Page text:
After five years of hard work, Peter started a saloon on 238 Race Street, a principal place of resort of the German element of the city. In 1855 he invested his capital in partnership with L. Hauser as L. Hauser & Co. which was renewed after five years as Houser & Schemm continuing until the death of Mr. Houser in 1863 when Mr. Schemm purchased the widow’s interest and continued after that time under the name of Peter Schemm. Hauser had a three-story dwelling on the ground floor and a small two-story building next door in which the beer was made. The total daily capacity at the start was 10 barrels. The dwelling and original brewery were used as different offices and a cooper shop, and other buildings were erected on the corner below. A large brewery was erected in 1885, and in 1886 the capacity of the establishment was doubled again when another building, which took the place of the two small houses in which the business had started, was erected. Peter was satisfied with the proportion of his trade, but the popularity of his beer and the expansion in the number of saloons created a larger retailer demand.
Peter gained a reputation in his time for great integrity regarding his product. He was not at all interested in fancy innovations in brewing or for the extensions that were often proposed by promoters and big brewing combinations. He had strong ideas on the way his beer should be served as well. The temperature could be neither too high nor too low and it had to be served carefully. Retailers guilty of neglects in these regards were denied his products.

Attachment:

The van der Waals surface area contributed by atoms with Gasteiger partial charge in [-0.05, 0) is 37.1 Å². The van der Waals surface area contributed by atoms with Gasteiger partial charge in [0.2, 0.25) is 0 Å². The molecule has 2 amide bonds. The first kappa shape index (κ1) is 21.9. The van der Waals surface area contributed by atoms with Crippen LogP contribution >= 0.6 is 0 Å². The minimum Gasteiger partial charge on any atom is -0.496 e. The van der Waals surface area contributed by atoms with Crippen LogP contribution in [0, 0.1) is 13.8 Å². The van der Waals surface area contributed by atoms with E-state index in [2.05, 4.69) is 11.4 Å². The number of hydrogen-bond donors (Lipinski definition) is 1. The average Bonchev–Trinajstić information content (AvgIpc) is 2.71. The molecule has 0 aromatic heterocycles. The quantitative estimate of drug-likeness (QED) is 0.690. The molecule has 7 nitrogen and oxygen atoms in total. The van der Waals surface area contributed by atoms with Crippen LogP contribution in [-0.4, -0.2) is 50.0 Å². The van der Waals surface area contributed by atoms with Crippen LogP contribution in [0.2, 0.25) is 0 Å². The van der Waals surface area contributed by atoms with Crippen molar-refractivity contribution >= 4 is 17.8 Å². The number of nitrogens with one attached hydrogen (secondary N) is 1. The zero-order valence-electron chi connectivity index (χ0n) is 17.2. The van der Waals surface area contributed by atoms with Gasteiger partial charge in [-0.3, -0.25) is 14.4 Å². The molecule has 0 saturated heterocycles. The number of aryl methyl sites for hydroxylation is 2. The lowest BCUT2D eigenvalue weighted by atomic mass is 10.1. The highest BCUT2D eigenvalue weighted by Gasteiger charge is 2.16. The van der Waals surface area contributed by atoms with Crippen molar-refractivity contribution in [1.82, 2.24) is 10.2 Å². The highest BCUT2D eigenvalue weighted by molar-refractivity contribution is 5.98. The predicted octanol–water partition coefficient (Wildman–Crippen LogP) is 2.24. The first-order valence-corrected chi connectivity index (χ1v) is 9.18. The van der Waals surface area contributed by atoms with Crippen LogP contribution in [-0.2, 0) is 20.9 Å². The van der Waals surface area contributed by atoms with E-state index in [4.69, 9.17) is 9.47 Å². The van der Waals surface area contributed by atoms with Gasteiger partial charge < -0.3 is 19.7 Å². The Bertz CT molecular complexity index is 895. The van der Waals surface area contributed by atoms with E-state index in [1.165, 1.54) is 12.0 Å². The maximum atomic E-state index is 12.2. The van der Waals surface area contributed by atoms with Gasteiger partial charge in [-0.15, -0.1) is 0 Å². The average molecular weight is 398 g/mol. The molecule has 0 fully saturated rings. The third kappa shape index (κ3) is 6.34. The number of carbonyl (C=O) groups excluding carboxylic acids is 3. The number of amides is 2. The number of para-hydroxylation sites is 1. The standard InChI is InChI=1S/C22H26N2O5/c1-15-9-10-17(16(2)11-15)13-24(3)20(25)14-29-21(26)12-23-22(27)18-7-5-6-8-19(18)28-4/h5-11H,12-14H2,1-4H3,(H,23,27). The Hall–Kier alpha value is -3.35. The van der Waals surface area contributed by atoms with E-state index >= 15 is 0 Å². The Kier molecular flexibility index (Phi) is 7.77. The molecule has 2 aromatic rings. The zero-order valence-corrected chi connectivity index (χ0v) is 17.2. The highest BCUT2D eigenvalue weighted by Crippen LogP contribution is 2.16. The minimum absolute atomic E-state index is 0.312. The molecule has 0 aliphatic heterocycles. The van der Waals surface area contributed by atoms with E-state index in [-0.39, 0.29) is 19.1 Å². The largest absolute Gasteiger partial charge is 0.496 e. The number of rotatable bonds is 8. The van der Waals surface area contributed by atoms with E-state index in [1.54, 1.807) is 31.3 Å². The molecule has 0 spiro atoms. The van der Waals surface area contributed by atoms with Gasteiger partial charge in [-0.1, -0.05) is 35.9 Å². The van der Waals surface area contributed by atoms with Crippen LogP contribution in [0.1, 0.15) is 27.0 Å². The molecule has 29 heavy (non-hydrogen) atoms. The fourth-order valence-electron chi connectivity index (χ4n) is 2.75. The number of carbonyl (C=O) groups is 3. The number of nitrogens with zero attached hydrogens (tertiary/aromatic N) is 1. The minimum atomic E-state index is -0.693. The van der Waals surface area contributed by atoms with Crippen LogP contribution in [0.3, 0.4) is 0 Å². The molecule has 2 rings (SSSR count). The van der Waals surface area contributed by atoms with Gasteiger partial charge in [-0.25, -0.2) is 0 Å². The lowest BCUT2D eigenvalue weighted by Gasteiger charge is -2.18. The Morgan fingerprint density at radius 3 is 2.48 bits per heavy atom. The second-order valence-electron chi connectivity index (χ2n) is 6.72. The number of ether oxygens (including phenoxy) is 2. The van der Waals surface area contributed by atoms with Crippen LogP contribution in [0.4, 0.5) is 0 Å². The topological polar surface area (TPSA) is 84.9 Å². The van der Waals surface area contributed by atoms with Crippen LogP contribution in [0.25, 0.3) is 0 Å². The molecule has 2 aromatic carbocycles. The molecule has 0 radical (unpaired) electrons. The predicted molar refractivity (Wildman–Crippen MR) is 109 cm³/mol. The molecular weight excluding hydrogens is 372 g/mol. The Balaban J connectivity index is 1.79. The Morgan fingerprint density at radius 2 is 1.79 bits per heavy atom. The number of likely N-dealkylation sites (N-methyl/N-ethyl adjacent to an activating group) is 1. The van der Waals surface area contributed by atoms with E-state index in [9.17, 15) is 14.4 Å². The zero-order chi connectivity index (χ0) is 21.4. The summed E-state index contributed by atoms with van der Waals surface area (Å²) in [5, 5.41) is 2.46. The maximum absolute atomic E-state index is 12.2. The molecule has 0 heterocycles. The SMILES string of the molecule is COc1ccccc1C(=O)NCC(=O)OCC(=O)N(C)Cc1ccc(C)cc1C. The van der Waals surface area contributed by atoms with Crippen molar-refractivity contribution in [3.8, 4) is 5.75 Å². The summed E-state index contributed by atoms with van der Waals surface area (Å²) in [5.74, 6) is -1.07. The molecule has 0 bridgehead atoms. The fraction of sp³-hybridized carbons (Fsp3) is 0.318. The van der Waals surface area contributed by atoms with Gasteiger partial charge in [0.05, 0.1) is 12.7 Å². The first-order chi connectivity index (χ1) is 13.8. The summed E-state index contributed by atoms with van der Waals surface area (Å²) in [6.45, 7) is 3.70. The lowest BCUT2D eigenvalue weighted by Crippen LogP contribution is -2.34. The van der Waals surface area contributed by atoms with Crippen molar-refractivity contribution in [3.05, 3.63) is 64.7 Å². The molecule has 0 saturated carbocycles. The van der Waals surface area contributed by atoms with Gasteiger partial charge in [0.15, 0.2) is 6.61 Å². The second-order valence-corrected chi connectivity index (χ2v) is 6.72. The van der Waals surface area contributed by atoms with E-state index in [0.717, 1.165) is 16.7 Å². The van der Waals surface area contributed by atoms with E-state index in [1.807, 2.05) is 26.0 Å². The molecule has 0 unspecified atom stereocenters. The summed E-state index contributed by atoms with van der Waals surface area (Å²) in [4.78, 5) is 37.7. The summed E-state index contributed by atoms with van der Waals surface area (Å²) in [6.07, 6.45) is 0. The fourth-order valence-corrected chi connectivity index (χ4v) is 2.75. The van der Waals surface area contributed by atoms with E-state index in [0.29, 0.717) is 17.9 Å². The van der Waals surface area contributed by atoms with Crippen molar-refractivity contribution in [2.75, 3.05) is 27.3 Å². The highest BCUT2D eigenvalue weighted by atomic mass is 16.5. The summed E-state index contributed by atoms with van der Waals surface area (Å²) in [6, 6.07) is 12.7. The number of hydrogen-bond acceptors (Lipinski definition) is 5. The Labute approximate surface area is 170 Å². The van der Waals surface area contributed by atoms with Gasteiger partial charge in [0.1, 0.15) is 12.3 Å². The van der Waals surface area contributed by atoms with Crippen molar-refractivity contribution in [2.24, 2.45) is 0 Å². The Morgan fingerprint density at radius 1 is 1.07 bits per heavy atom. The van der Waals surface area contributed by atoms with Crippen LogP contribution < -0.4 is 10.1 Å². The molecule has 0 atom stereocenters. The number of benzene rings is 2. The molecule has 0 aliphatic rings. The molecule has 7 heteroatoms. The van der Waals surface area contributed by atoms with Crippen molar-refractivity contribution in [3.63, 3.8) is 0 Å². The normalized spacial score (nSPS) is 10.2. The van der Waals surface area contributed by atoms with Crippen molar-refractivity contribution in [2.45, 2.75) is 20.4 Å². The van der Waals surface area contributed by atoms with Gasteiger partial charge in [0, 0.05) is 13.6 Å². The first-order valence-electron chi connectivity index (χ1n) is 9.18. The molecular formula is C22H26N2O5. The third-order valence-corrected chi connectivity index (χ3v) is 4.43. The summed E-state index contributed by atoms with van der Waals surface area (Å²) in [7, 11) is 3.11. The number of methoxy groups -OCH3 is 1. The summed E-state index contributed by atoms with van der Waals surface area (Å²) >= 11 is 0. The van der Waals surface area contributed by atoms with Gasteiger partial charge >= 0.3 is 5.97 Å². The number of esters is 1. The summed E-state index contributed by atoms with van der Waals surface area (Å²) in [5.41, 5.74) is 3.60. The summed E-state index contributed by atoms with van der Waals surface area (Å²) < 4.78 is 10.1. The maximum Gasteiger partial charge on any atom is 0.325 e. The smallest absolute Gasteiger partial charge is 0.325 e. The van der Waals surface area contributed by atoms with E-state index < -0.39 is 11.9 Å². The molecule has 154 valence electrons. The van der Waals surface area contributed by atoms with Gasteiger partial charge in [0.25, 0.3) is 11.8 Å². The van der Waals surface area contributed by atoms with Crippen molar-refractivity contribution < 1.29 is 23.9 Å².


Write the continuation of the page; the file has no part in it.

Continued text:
Peter was a generous giver to charities and to friends of his youth who needed assistance. He contributed to charities and to the many German societies of which he was a member.
In 1885, Peter A. Schemm, Peter’s only son, joined the business, and the elder Peter gradually relinquished active management. His eyesight was beginning to fail, but even so, he maintained his daily practice of visiting the brewery two or three times every day, stroll up to Massholder’s saloon, a few doors above the brewery and sit with three or four old friends, and every day took his own carriage and driver (rather than using the carriage of his family) to meet with an old friend and stop by the brewery to be sure the beer was not too cold and had been properly drawn. In 1895, the contracting firm of Philip Halbach was engaged to add a large stock house to the Peter Schemm & Son brewery at a cost of $30,000.
Today is the birthday of Joseph Theurer (May 24, 1852-May 14, 1912). Born in Philadelphia of German descent, who became a well-known brewer in both his native Pennsylvania and Illinois. After he married Emma Schoehofen, he became VP of his father-in-law’s Chicago brewery, the Peter Schoenhofen Brewing Company in 1880. After Peter passed away in 1893, Theurer became president and remained at the helm until his own death in 1912.
Here’s a biography from Find a Grave:
Joseph Theurer, who was of German descent, was born in Philadelphia in 1852. He became one of the most knowledgeable brewers of his day. He served as Treasurer of the Illinois State Brewers Association from 1898 to 1911 and he held title of President of the United States Brewing Association from 1903 to 1905.